DR Congo + 26 more

WHO AFRO Outbreaks and Other Emergencies, Week 31: 29 July – 4 August 2019 Data as reported by 17:00; 4 August 2019

Situation Report
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This Weekly Bulletin focuses on selected acute public health emergencies occurring in the WHO African Region. The WHO Health Emergencies Programme is currently monitoring 72 events in the region. This week’s edition covers key new and ongoing events, including:

Measles in Democratic Republic of the Congo Ebola virus disease in Democratic Republic of the Congo Humanitarian crisis in Northeast Nigeria Measles in Central African Republic For each of these events, a brief description, followed by public health measures implemented and an interpretation of the situation is provided.

A table is provided at the end of the bulletin with information on all new and ongoing public health events currently being monitored in the region, as well as recent events that have largely been controlled and thus closed.

Major issues and challenges include:

The number of cases in the ongoing measles outbreak in Democratic Republic of the Congo is on an increasing trend with new health zones reaching epidemic phase. The sustained transmission among a large cohort of susceptible individuals can be attributed to years of suboptimal immunization coverage. The outbreak is occurring in the context of a protracted humanitarian crisis, characterized by high levels of malnutrition, multiple outbreaks of other epidemic-prone diseases, including the ongoing Ebola outbreak, mass displacement of populations in conflict-affected areas, and a weak health system. Concurrent outbreaks of measles and Ebola in North Kivu and Ituri are of concern and response efforts could prove challenging in a setting with insecurity and mistrust from communities. While reactive campaigns have been mounted in some areas, response efforts continue to be challenged by inadequate capacities for surveillance, diagnosis, and case management, as well as insecurity, and logistical constraints. The government of Democratic Republic of the Congo, with support from partners, should invest more in the strengthening routine immunization activities to curb the high incidence of measles and prevent recurrent outbreaks. Investments in current EVD response could also be leveraged and integrated to support response efforts to the measles outbreak. 1 August 2019, marked one year since the declaration of the current outbreak of Ebola virus disease in Democratic Republic of the Congo. WHO and partners continue to support the government of Democratic Republic of Congo to adapt strategies in response to the evolving circumstances associated with this outbreak. The outbreak has remained largely confined to North Kivu and Ituri provinces with insecurity and pockets of community resistance challenging response efforts. The report of new confirmed cases including evidence of local transmission in Goma, capital of North Kivu, highlights the potential for spread within Democratic Republic of the Congo and to neighbouring countries. Operational readiness and preparedness activities in at-risk areas need to be sustained to ensure early detection and control of any future case. The concerted efforts of all stakeholders and partners, strategies should continue to remain dynamic and evidence-based to interrupt transmission and bring this outbreak to an end.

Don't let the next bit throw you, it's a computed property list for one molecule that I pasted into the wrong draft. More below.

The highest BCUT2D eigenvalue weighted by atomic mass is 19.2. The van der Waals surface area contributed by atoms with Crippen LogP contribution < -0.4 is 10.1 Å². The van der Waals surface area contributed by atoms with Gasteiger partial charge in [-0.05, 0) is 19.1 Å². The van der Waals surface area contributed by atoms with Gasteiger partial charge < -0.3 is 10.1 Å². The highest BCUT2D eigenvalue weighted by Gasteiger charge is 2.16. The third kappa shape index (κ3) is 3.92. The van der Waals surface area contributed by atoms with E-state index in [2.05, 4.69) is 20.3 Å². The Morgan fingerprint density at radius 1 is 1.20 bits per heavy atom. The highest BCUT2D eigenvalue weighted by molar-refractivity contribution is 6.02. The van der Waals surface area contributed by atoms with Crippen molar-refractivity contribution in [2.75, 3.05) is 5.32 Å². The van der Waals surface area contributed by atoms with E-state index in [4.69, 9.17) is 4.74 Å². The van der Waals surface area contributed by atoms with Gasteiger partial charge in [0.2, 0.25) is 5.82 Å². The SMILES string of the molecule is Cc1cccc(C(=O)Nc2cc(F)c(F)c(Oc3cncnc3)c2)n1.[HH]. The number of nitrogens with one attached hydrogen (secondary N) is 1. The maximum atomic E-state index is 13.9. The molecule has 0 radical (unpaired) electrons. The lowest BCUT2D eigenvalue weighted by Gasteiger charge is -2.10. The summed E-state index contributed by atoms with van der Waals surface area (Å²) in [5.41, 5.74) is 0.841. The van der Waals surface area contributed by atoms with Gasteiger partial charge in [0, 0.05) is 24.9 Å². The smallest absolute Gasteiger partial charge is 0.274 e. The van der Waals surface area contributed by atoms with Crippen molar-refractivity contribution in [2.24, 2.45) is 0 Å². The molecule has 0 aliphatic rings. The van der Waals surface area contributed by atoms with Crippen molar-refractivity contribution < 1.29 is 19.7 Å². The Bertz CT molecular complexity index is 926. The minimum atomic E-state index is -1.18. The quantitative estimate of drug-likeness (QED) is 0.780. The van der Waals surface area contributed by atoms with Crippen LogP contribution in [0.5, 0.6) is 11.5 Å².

Measles continues to account for a high burden of morbidity and mortality in the African Region with several outbreaks ongoing including those of the Central African Republic and Democratic Republic of the Congo. The risk factors are well known – limited access to and utilization of immunization services – attributed to suboptimal performance of immunization programmes and weak health systems in general. While some progress has been made in the African region towards measles elimination, more investment is needed to ensure implementation of the five core strategies as articulated in the ambitious global measles and rubella elimination plan.